Posted by: JonSE | February 26, 2012 3:36 AM    Report this comment

My agency switched over to G17's approx. 2 years ago, ditching their S&W M-15's and M-19's which were growing a little long in the tooth and were a bit out-dated compared to surrounding states and as well as our other state agencies. Also, someone downstate finally realized that the bad guys had more firepower than we did!!! Took them long enough! (I suspect there were other reasons as well...) Haven't heard of too many AD's so far, certainly no more than you would expect normally. The grip surface on the new 17's ARE better than that of my 25 year-old off-duty G19! Wish I could swap!!! Now if we could just get personally issued Ma' Deuces.......(WITH ammo)!!!

Posted by: Tower gunner | February 26, 2012 12:04 AM    Report this comment

O-o-o-oh my, how infatuated we all are for our choices, I like Glock, simple, about 30 parts, and you can modify, customize, and adapt a Glock to however you want it to work, and yes, there are triger safeties you can purchase to put on them. I keep thinking about getting some, but yes and idiot could blow their big toe off, but who in their right mind is going to leave a loaded weapon around for someone to grab. I have nothing against any of the other firearms, except that they tend to be far more spicey dollar wise than a Glock, but whatever puts hard bullets into center mass in the end is all that counts. Isn't it great that we are not all alike. God love us all.

Posted by: no blog name | February 24, 2012 3:39 PM    Report this comment

I bought a used (Gen 2) Glock 17 from a friend largely because she included eight magazines with it (10 rounds here in Calif.). The Gen 2 is just as boxy as the Gen 4, and everything said about the newest Glock generally applies to the older ones too.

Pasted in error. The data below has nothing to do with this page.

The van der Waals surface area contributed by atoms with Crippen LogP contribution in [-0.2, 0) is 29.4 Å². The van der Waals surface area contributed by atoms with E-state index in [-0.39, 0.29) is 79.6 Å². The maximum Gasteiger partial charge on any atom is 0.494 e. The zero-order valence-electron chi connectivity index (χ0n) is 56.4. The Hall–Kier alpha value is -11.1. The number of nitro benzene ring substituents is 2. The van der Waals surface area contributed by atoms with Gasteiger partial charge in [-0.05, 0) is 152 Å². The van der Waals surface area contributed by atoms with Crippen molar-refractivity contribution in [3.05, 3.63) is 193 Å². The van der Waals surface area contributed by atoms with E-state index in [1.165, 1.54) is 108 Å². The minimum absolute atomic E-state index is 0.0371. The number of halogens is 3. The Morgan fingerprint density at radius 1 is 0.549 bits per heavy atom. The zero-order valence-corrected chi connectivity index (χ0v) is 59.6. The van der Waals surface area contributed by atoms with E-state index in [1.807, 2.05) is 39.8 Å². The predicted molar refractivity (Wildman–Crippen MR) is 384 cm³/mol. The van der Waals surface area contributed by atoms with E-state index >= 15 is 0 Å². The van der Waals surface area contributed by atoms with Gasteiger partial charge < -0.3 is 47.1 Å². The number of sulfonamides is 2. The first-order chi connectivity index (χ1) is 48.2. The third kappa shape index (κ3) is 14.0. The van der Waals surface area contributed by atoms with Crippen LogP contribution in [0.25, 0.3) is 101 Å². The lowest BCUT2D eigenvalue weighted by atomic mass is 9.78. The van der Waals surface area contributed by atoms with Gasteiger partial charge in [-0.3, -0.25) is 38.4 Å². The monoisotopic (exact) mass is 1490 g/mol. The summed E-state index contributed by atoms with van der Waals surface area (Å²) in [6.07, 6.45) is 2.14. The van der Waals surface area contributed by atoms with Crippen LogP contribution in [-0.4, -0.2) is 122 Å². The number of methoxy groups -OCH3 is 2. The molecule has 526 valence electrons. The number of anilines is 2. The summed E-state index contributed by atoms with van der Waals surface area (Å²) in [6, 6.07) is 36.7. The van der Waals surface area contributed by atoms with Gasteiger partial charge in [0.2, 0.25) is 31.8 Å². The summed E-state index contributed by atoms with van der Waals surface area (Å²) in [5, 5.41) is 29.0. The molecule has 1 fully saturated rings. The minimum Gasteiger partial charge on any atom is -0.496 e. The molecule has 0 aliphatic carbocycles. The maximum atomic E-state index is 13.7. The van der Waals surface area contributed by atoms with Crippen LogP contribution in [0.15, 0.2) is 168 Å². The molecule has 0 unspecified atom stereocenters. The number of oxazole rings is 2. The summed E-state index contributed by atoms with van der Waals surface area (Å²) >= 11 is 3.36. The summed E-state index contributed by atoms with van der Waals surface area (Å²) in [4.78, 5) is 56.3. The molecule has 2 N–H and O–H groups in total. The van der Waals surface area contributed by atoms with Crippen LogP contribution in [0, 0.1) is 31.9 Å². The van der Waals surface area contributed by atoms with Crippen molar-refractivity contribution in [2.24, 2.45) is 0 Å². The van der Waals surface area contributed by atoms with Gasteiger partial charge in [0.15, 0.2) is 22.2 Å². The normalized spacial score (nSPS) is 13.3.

The Glock reminds me of another similar item; a car called the "Beetle" by Volkswagen. Both are less than gorgeous, and both just keep going and going and going... Another comparison is the "Upgrade Parts" available for both (yeah, even today the VW is totally supported by aftermarket providers).
Is the Glock the VW of firearms? Looks like it from here...

Posted by: KMacK | February 24, 2012 2:06 PM    Report this comment

I'll just say this. I don't own a Glock only because I already have a lot of guns. I am hardwired to the 1911 and it is hard to change after 35+ years, from active duty to concealed carry. However, I was a LEO for 17 years and the last nine of those years involved training other officers in the Glock 22 and 23, essentially the .40 versions of the 9mm G17 and G19. The Glock is a sound, reliable, tough and easy-to-teach system. I don't think that too many people, especially new shooters, will go wrong with a Glock.

Posted by: Nanjing03 | February 24, 2012 7:56 AM    Report this comment

Why I ask you should a pistol like the 1911 Colt .45 invented 100 years ago be way safer to carry than the Unsafe Glock mechanism. Lets face facts Glocks have no manual safety, until recently no loaded chamber indicator, still no decocker, and no grip safety. You cannot carry this pistol loaded except in a hard shell holster period. Anyone unfamiliar with this weapon that might pick it up will undoubtedly shoot themselves.

The New York Police department had so many accidental shootings it demanded a different trigger. Glock responded with a half backed attempt called " The New York trigger" which has a heavier pull but it still is a short stroke single action design without a manual safety.

And lets not forgt its a striker fired weapon which is way less reliable in regards to its igniton. Never shoot a reload in a self-defensive situation with a Glock because a high primer will cause a misfire. Not so with a classic hammer fired gun like the 1911 Colt or Browning High Power. Try a high primed empty case some time and you will see for yourself the weak ignition system of the Glock.